The lean, demountable nature of the Populous-designed stadium enables an ability to adapt



Architect Populous
Structural engineer Buro Happold
Steelwork contractor Watson Steel Structures Ltd (Severfield-Rowen PLC)
Main contractor Sir Robert McAlpine
Client Olympic Delivery Authority

As millions of viewers around the world tune into the Olympics, relatively few will realise that the handsome stadium they’re looking at was made using recycled gas pipeline, nor that the vast majority of the venue is just temporary.

The lean, demountable nature of the Populous-designed stadium and its ability to adapt from an 80,000 games capacity to a 25,000 legacy capacity helped win the venue one of the top SSDA awards.

Judges praised the expressed exo-skeleton steel superstructure with its clear definition between the different structural systems: white for the tubular roof, and black for the seating bowl steelwork, which helped create a highly legible design.

“I liked the pared-down nature of the stadium:’ says judge Oliver Tyler. “It’s unlike many stadiums these days that have so much ancillary building. “There’s no fanciness to it, but it’s a very effective piece of architecture and engineering.

It’s very well articulated. It’s not dumbed down for being a building that might be taken apart.”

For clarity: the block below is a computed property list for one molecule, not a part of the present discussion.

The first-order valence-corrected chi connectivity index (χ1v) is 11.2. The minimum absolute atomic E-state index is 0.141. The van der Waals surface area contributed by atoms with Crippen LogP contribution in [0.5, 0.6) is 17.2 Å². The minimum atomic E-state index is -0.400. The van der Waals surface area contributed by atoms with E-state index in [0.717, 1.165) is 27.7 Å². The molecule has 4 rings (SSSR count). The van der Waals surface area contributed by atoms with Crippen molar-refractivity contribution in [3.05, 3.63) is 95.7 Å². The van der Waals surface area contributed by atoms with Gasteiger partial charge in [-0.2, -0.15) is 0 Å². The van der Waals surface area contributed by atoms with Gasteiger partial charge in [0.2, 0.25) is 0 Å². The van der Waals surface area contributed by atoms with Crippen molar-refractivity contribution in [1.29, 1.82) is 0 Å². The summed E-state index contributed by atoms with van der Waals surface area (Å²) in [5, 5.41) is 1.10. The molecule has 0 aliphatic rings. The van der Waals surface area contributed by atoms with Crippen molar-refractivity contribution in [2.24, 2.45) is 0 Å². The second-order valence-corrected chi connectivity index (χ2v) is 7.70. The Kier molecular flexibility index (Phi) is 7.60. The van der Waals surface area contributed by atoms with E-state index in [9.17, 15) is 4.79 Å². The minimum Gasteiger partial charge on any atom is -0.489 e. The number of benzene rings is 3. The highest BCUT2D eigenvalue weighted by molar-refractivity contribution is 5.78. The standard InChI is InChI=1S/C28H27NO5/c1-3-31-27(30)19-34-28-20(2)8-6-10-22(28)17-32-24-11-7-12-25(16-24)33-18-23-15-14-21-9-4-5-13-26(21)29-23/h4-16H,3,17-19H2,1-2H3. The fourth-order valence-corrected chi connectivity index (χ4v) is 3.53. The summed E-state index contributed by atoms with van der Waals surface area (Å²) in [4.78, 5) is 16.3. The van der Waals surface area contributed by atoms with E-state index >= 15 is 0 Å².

The unusual need for total demountability had a strong bearing on the stadium’s design and construction, according to Paul Hulme, director of steelwork contractor Watson Steel Structures.

London 2012 Olympic Stadium by Populous

Source: London 2012

The stadium’s pared-down structure is highly legible and fully demountable

“All connections were designed with demountability in mind, so they were all bolted:’ he says, adding that the close working relationship within the team meant they were able to tweak the design’s oval geometry to suit its manufacture.

The terraces’ superstructure consists of precast concrete units on raking lattice girders, which are supported on concrete shear walls at the front and by raking steel columns along the span.

The roof is structurally independent from the terrace structure, and consists of a 900m-long, 12m deep outer ring truss supported on 32 inclined tubular columns down to ground level. The bolted outer truss has simple flange connects for ease of erection and dismantling, and supports the PVC fabric roof covering, together with an inner tension cable ring.

On top of this cable ring are 14 lighting towers, each 30m high, connected to each other and back to the compression truss with a secondary cable system. The cable net was assembled at low level, then raised into place in a complicated manoeuvre involving 56 synchronised jacks.

The stadium was completed within budget and three months early. It’s almost a shame, adds Tyler, that during the games the wrap covers up much of the external steel structure.